As Malick's film may be said to consider love, loss and memory in the epic context of the life-span of the Earth, there is clearly scope for music that does more than underpin action. Indeed, much of the music reflects on the one hand the viscera & wonder of the natural world and on the other the aspiration towards something spiritual or at least, something beyond life, something noumenal. An early example of the latter is John Taverner's Funeral Canticle, choral music rocking back and forth like a pendulum, apparently unable to come to rest. This underpins an early dramatic event that sets in motion the meditative, nostalgic content of the bulk of the film. Despite the title of the piece it's not expressly mournful or soulful music. Rather it is music that enables rumination, supporting the imagination and the extension of thought.

It's a surprising volte face then that a subsequent birth-of-galaxy sequence should be underscored by a sung version of the liturgy, Zbigniew Preisner's setting of the Lachrymosa from the Requiem Mass. We can deduce then that this is part of Malick's intent for the film, a continual juxtaposition of the natural and the supernatural, just as the opening voiceover suggests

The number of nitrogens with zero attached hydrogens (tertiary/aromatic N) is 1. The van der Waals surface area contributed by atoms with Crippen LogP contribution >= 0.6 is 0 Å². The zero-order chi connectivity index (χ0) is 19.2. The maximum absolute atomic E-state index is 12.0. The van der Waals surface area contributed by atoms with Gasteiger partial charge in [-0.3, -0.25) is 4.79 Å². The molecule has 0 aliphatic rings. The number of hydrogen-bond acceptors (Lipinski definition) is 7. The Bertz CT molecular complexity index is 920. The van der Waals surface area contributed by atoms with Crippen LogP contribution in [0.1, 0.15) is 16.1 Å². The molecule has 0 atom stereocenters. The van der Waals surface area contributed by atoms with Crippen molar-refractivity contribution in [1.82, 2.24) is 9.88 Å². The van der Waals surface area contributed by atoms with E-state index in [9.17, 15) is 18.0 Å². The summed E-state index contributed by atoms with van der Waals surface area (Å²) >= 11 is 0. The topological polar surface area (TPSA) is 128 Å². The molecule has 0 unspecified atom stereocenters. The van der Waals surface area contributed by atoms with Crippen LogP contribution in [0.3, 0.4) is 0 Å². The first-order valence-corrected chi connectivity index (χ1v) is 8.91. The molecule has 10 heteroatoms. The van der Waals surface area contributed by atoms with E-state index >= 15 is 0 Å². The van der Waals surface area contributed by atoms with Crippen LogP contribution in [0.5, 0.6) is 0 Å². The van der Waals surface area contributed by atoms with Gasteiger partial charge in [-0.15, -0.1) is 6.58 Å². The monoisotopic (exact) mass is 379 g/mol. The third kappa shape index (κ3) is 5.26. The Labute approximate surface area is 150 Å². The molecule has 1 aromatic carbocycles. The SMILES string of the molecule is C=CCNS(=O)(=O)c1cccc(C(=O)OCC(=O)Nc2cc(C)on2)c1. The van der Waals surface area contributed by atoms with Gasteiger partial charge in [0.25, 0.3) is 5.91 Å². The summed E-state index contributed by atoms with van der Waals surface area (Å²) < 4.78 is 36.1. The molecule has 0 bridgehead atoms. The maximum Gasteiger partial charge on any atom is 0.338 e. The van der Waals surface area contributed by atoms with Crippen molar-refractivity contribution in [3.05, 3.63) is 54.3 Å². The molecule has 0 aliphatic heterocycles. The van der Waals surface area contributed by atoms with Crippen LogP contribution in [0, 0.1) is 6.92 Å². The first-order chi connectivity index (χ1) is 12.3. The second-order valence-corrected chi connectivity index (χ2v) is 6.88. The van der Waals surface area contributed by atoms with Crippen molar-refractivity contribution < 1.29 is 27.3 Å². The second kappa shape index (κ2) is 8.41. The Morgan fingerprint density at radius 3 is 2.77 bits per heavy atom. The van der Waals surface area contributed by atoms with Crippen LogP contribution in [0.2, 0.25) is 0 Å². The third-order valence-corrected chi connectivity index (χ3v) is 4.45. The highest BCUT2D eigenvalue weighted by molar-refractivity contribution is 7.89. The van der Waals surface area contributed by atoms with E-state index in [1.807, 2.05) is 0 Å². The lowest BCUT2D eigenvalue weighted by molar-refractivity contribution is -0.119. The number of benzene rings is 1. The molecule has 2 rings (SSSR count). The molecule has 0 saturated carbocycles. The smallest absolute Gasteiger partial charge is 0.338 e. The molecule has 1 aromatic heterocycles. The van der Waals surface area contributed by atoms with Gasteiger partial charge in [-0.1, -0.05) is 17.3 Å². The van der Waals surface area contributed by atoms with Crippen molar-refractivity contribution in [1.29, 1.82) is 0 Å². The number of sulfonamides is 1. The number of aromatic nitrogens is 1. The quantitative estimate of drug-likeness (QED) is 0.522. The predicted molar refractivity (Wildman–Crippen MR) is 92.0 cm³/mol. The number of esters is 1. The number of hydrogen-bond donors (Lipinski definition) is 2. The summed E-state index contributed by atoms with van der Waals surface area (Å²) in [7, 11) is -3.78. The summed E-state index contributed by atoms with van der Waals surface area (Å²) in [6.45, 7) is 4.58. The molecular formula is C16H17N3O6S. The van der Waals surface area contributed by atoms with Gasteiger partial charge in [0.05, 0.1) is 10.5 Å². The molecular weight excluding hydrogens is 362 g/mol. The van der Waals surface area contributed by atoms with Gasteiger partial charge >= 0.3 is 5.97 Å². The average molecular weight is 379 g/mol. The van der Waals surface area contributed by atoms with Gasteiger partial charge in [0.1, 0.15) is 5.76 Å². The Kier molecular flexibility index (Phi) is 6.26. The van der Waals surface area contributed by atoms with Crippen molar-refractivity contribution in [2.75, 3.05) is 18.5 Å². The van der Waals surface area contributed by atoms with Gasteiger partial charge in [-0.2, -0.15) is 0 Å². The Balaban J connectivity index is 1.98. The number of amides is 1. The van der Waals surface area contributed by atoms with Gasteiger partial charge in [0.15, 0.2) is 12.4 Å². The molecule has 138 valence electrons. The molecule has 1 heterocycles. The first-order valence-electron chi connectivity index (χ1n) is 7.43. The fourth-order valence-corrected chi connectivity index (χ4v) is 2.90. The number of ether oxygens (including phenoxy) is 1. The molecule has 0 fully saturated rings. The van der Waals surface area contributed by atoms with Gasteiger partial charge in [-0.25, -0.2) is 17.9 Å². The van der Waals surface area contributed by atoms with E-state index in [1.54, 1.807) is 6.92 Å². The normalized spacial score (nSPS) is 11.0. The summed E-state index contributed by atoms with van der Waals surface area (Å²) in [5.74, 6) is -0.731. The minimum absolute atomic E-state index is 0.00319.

There are two ways through life: the way of nature, and the way of Grace.
This is probably confirmed with the use of Gustav Holst's Hymn to Dionysus, again a work with Bacchanalian title and text at odds with the visual temperament of the graceful mother watching over the children's infancy. I found it as well to remember that Holst brings his own Planets Suite to a close with the similarly upper-voice choral music of Neptune, using the same sound world (no text) for his interplanetary vision. Holy or savage text, life beginning or ending, the sonority of choice appears to be choral.